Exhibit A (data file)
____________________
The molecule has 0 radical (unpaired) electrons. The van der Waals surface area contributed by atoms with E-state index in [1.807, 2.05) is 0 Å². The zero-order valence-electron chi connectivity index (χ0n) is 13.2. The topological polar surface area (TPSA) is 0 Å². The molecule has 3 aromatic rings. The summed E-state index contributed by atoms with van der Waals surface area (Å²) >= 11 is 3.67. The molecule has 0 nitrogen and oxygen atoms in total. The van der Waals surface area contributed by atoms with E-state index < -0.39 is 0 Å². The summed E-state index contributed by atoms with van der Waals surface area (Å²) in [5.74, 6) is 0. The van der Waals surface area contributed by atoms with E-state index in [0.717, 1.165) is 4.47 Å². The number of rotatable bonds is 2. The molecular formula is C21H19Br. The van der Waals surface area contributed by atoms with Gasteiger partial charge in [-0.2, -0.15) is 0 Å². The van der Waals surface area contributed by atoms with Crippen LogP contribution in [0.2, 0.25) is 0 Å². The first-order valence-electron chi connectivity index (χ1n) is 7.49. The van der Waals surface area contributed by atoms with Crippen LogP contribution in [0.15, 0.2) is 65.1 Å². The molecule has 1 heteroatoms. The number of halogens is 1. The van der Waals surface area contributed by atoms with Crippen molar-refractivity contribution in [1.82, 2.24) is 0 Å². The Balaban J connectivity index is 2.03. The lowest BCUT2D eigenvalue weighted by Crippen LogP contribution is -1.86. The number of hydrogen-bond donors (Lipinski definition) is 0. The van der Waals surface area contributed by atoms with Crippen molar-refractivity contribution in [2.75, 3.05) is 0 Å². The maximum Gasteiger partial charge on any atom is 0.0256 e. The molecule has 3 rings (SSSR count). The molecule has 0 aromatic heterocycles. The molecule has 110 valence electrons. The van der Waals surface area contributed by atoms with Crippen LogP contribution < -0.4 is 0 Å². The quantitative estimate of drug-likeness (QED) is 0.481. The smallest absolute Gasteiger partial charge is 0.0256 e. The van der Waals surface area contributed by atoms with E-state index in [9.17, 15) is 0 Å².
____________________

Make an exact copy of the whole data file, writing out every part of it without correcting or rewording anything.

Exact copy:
The molecule has 0 radical (unpaired) electrons. The van der Waals surface area contributed by atoms with E-state index in [1.807, 2.05) is 0 Å². The zero-order valence-electron chi connectivity index (χ0n) is 13.2. The topological polar surface area (TPSA) is 0 Å². The molecule has 3 aromatic rings. The summed E-state index contributed by atoms with van der Waals surface area (Å²) >= 11 is 3.67. The molecule has 0 nitrogen and oxygen atoms in total. The van der Waals surface area contributed by atoms with E-state index < -0.39 is 0 Å². The summed E-state index contributed by atoms with van der Waals surface area (Å²) in [5.74, 6) is 0. The van der Waals surface area contributed by atoms with E-state index in [0.717, 1.165) is 4.47 Å². The number of rotatable bonds is 2. The molecular formula is C21H19Br. The van der Waals surface area contributed by atoms with Gasteiger partial charge in [-0.2, -0.15) is 0 Å². The van der Waals surface area contributed by atoms with Crippen LogP contribution in [0.2, 0.25) is 0 Å². The first-order valence-electron chi connectivity index (χ1n) is 7.49. The van der Waals surface area contributed by atoms with Crippen LogP contribution in [0.15, 0.2) is 65.1 Å². The molecule has 1 heteroatoms. The number of halogens is 1. The van der Waals surface area contributed by atoms with Crippen molar-refractivity contribution in [1.82, 2.24) is 0 Å². The Balaban J connectivity index is 2.03. The lowest BCUT2D eigenvalue weighted by Crippen LogP contribution is -1.86. The number of hydrogen-bond donors (Lipinski definition) is 0. The van der Waals surface area contributed by atoms with Crippen molar-refractivity contribution in [2.75, 3.05) is 0 Å². The maximum Gasteiger partial charge on any atom is 0.0256 e. The molecule has 3 rings (SSSR count). The molecule has 0 aromatic heterocycles. The molecule has 110 valence electrons. The van der Waals surface area contributed by atoms with Crippen LogP contribution < -0.4 is 0 Å². The quantitative estimate of drug-likeness (QED) is 0.481. The smallest absolute Gasteiger partial charge is 0.0256 e. The van der Waals surface area contributed by atoms with E-state index in [9.17, 15) is 0 Å².